Thursday, January 12, 2017

A PowerShell function to translate wind speed to Beaufort scale numbers

While last week I have shown you how to write a PowerShell function aimed at converting the direction of wind in degrees to the italianate wind name, this time I am introducing a function, called Get-WindForce that translates the speed of the wind in m/s to a readable description taken from the Beaufort Scale.

While the function that I wrote last week uses the Italian wind names of Medieval origin, which aren't translated because they have become an international standard still used nowadays, the function that gives you a description of the wind force has to be developed in a way to return the information in the language of the reader.

That's why I had to add a -Language optional parameter that tells the function the language you want to use in the output. Based on the passed value it relies on the Switch statement to choose the proper values to display:


Then it uses again the Switch statement to pick the description in the given language:


Nothing especially difficult here, apart from the fact that it took quite a bit of typing to get all the possible wind speeds and descriptions in the four languages that I have pre-loaded in my function; English, Italian, French and German.

Here's the full code of my function:

function Get-WindForce {

<#
.Synopsis
   Returns wind force from speed in m/s
.DESCRIPTION
   Returns wind force in a give language from speed in m/s
.EXAMPLE
   Get-WindForce -speed 2 -language EN
.EXAMPLE
   Get-WindForce -speed 31.5 -language IT
.EXAMPLE
    15,40 | Get-WindForce -Language FR -Verbose
.NOTES
   happysysadm.com
   @sysadm2010
#>
    [CmdletBinding()]
    [OutputType([string])]
    Param
    (
        # Speed of wind in m/s
        [Parameter(Mandatory=$true,ValueFromPipeline=$true)]
        [double]$Speed,

        # Language to use for the output of the wind force
        [string]$Language = 'EN'
    )
    
    Process {
    
        Write-Verbose "working on $speed m/s"
        $windforce = switch ($speed) {
            {$_ -lt 0.3} { @('Calm','Calma','Calme','WindStille') }
            {($_ -ge 0.3) -and ($_ -le 1.5)} { @('Light air','Bava di vento','Très légère brise','Leichter Zug') }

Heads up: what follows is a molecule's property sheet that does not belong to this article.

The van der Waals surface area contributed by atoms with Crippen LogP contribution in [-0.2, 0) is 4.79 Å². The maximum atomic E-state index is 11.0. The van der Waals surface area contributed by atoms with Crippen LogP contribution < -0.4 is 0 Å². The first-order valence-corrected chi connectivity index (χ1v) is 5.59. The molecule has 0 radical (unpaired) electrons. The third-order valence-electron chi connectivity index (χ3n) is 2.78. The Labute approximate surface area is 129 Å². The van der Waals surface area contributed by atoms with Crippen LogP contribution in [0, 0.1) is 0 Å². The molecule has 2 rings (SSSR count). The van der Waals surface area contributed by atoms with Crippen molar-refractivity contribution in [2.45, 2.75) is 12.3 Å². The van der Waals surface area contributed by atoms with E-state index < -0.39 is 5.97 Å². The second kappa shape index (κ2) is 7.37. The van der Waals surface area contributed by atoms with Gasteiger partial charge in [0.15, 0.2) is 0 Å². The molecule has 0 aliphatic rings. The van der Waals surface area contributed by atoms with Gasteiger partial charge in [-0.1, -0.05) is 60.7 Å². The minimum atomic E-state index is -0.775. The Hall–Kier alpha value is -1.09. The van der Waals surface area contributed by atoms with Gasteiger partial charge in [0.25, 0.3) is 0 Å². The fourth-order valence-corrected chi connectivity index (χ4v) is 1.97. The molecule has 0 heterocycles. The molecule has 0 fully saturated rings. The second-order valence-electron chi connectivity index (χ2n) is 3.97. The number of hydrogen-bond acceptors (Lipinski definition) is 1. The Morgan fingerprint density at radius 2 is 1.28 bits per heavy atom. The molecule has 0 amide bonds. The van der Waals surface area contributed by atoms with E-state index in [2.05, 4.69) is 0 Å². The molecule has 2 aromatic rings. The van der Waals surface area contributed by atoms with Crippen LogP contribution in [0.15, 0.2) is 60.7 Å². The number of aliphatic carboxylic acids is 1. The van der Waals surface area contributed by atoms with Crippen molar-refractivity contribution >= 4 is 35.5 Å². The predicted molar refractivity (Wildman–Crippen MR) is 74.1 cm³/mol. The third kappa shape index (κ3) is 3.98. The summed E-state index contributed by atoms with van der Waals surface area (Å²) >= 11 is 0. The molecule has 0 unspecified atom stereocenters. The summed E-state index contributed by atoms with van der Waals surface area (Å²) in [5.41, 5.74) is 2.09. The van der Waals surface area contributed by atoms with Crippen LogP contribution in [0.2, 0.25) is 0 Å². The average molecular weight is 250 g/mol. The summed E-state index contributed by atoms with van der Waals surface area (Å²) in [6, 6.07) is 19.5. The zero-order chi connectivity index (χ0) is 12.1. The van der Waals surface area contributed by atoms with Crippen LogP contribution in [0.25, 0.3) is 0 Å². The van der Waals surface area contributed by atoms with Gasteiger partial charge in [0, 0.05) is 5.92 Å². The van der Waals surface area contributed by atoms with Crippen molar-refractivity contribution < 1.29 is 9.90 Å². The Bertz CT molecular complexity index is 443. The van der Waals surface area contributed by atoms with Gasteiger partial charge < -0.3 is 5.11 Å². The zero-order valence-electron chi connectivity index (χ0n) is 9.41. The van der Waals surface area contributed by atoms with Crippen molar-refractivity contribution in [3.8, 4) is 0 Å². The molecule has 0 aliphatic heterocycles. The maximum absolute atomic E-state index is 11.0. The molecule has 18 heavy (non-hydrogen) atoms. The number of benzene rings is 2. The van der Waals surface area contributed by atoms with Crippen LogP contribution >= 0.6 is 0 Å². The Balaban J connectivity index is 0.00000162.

{($_ -ge 1.6) -and ($_ -le 3.3)} { @('Light breeze','Brezza leggera','Légère brise','Leichte Brise') }
            {($_ -ge 3.4) -and ($_ -le 5.5)} { @('Gentle breeze','Brezza testa','Petite brise','Schwache Brise') }
            {($_ -ge 5.6) -and ($_ -le 7.9)} { @('Moderate breeze','Vento moderato','Jolie brise','Mäßige Brise') }
            {($_ -ge 8) -and ($_ -le 10.7)} { @('Fresh breeze','Vento teso','Bonne brise','Frische Brise') }
            {($_ -ge 10.8) -and ($_ -le 13.8)} { @('Strong breeze','Vento fresco','Vent frais','Starker Wind') }
            {($_ -ge 13.9) -and ($_ -le 17.1)} { @('Near gale','Vento forte','Grand frais','Steifer Wind') } 
            {($_ -ge 17.2) -and ($_ -le 20.7)} { @('Gale','Burrasca','Coup de vent','Stürmischer Wind') }
            {($_ -ge 20.8) -and ($_ -le 24.4)} { @('Strong gale','Burrasca forte','Fort coup de vent','Sturm') }
            {($_ -ge 24.5) -and ($_ -le 28.4)} { @('Storm','Tempesta','Tempête','Schwerer Sturm') }
            {($_ -ge 28.5) -and ($_ -le 32.6)} { @('Violent storm','Fortunale','Violent tempête','Orkanartiger Sturm') }
            {$_ -ge 32.7} { @('Hurricane','Uragano','Ouragan','Orkan') }
            default { 'NA','NA','NA','NA' }
            }

        Write-Verbose "Printing in choosen language: $Language"
        switch ($language) {
            'EN' {$windforce[0]}
            'IT' {$windforce[1]}
            'FR' {$windforce[2]}
            'DE' {$windforce[3]}
            Default {$windforce[0]}
            }

    }
   
}

Feel free to adapt this function to you own language. In my case I am using this function as an additional function to the module I am writing to manage my pellet stove. To be more specific, I am using those few lines of code to translate the raw information I get from an external weather data provider, but I'll talk about that part in a future post. Stay tuned for more PowerShell for Domotics!


UPDATE: It looks like my function has been improved: check out MCT Carnegie Johnson version on Github.

1 comment:

  1. Cool function. I extended it through implementation of System.Globalization namespace and Hasthtable of specific cultural strings locale ID.

    See code revision on GitHub, https://github.com/CarnegieJ/Get-WindForce/blob/master/Get-WindForce.ps1

    ReplyDelete

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